PGA Tour Confidential: Does Fred Couples deserve to be in Hall of Fame?

Fred Couples
Chris Condon / Getty Images
Fred Couples was elected to the World Golf Hall of Fame's class of 2013.

The SI Golf Group conducted a special edition of its weekly e-mail roundtable to discuss Fred Couples's induction to the World Golf Hall of Fame. Check in every week for the unfiltered opinions of our writers and editors and join the conversation in the comments section below.

Charlie Hanger, executive editor, Golf.com: Ok, Confidentialists, pop quiz: Did Fred Couples deserve to get into the Hall of Fame? Also, if you're a voter, did you give him the nod?

David Dusek, deputy editor, Golf.com: Fred Couples did NOT deserve to be voted into the World Golf Hall of Fame. That building should be reserved for the game's all-time greats, and with 15 PGA Tour wins and one major title to his credit, Couples doesn't qualify. I have to believe his popularity, successful Presidents Cup captaincies, two Players Championships wins, and eight Champions Tour wins put him over the top. Freddie never dominated the game, even during his three-win season of 1992, and while being a member of five Presidents Cup and five Ryder Cup teams is impressive, he only appeared on 51% of the Hall of Fame ballots. Mark O'Meara has two majors and 16 PGA Tour wins. What's he thinking about now?

Alan Shipnuck, senior writer, Sports Illustrated: I agree with Deuce. The vote should be on merit, not popularity. Fred deserves a place in a Hall dedicated to potential or natural talent, but not one based on achievement. I'm a voter, and he didn't get the nod from me.

Jeff Ritter, senior producer, Golf.com: O'Meara got 36 percent of the vote, so I'd say he should be thinking about his induction speech for 2015 or '16. Can't remember where I read it, but I recall a voter for the MLB Hall once saying that when he considered his ballot, he'd ask himself, "Can I tell the story of the sport without mentioning this player?" If the answer was no, that player got his vote. In the case of Freddy and golf, you can probably still tell the story, but it'd be a much less interesting tale.

Michael Bamberger, senior writer, Sports Illustrated: The vote came before his Senior British win in July. Even after that, however, I feel like he needs at least one more real -- there are three -- senior major win. I did not vote for him even though I loved the way he fished the ball out of the creek on 12 at Augusta 20 years ago.

Charlie Hanger, executive editor, Golf.com: At this point, I think the Hall will be inducting a lot of people who have marginal victory totals but have impacted the game in other ways. Fred's been one of the most marketable and popular golfers on the planet for more than 30 years, and he's also established himself as an elder statesman with his Presidents Cup captaincy. If "merit" is only a matter of wins, then he's not quite there. If "merit" can encompass a larger impact on the game, then I think he's worthy.

Jim Herre, managing editor, SI Golf Group: Fred's like the cool guy in high school -- everything comes easy. That's the way he plays golf, effortlessly. He has a big game but his swing graceful and unique, kind of like Vijay's is. Kind of like Snead's was. The one thing that didn't come easily was putting, and Couples left a lot of titles on the table because of it. I still enjoy watching him play but didn't vote for him because the numbers could have been so much better.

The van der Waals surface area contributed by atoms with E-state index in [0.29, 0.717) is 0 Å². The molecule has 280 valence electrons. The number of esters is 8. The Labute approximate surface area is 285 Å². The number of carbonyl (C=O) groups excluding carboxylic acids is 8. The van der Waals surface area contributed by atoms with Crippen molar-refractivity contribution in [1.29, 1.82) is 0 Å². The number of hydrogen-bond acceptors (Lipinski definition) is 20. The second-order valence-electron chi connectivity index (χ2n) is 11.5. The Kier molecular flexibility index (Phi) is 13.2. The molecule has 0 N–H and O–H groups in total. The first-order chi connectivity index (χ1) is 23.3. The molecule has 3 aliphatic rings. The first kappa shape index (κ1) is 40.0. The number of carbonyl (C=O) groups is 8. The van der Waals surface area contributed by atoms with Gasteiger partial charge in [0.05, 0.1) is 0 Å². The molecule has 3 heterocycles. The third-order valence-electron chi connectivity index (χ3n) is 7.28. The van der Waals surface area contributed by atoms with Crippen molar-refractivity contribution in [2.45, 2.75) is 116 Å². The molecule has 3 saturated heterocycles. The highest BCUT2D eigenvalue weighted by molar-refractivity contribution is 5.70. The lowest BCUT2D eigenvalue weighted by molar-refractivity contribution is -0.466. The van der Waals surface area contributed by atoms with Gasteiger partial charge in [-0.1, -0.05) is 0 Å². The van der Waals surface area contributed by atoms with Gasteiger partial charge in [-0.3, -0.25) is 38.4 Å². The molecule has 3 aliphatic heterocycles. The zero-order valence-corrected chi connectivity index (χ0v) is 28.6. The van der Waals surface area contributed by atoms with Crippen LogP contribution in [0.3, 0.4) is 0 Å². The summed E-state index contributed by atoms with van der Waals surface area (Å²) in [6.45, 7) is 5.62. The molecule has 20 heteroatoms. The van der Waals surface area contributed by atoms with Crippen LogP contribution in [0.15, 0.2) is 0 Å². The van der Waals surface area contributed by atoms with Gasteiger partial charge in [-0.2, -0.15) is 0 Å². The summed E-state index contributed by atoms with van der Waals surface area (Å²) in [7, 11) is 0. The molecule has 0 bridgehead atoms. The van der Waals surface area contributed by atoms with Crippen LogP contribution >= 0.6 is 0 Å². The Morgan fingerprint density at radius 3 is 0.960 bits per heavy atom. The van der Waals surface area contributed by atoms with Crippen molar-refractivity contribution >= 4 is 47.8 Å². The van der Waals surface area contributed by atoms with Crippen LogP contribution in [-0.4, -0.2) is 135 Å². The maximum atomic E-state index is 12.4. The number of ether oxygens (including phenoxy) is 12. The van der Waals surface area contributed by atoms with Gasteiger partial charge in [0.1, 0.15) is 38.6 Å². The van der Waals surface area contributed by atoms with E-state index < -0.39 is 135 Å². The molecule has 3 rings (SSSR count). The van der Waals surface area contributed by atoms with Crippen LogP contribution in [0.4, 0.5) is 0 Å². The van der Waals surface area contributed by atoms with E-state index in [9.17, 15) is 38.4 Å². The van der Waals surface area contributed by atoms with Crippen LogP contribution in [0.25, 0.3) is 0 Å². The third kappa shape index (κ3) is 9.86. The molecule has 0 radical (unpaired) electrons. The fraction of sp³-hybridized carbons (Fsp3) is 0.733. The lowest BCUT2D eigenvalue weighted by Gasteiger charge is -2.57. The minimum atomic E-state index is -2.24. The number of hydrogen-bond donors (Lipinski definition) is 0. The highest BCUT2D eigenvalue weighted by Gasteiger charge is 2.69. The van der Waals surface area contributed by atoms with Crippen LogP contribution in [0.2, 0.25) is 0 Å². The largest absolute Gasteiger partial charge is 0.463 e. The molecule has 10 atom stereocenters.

Ryan Reiterman, senior producer, Golf.com: Freddie is like Joe Namath -- he didn't accomplish as much as some other hall of famers, but it would be really weird to not see him enshrined.

Cameron Morfit, senior writer, Golf Magazine: Does seem like the criteria is pretty much whatever it needs to be that day. If he had the exact same record but was not an icon of cool, he isn't in.

Stephanie Wei, contributor, SI Golf+: Yes, Freddie deserved to get in. Sure, he "only" has one major, and with his talent he could have won more in general, but his impact on golf goes far beyond that. When I was a kid, Freddie was my hero, and I know many golfing children of the 90s would say the same. He made golf look cool. I'm a little biased being from Seattle, but I took my first lessons at Jefferson Park, where Freddie played growing up. I remember the pro showing me the plaques and pictures they had on a wall honoring Freddie, which was very inspiring for my 10-year-old self -- and motivated me to take up the game.

Jim Gorant, senior editor, Sports Illustrated: Not a fan. Few have done less with more talentwise.

Mike Walker, senior editor, Golf Magazine: Let's stop pretending the World Golf Hall of Fame is Cooperstown. Without a change in the unofficial criteria -- 20 wins plus 1 major, 15 wins plus 2 majors, or multiple majors -- soon we won't be able to induct anyone, as Michael Bamberger warned earlier this year. Couples is part of the story of golf over the last 25 years. He belongs in the Hall. His resume might look marginal now, but it won't during Luke Donald's Hall of Fame weekend.

 

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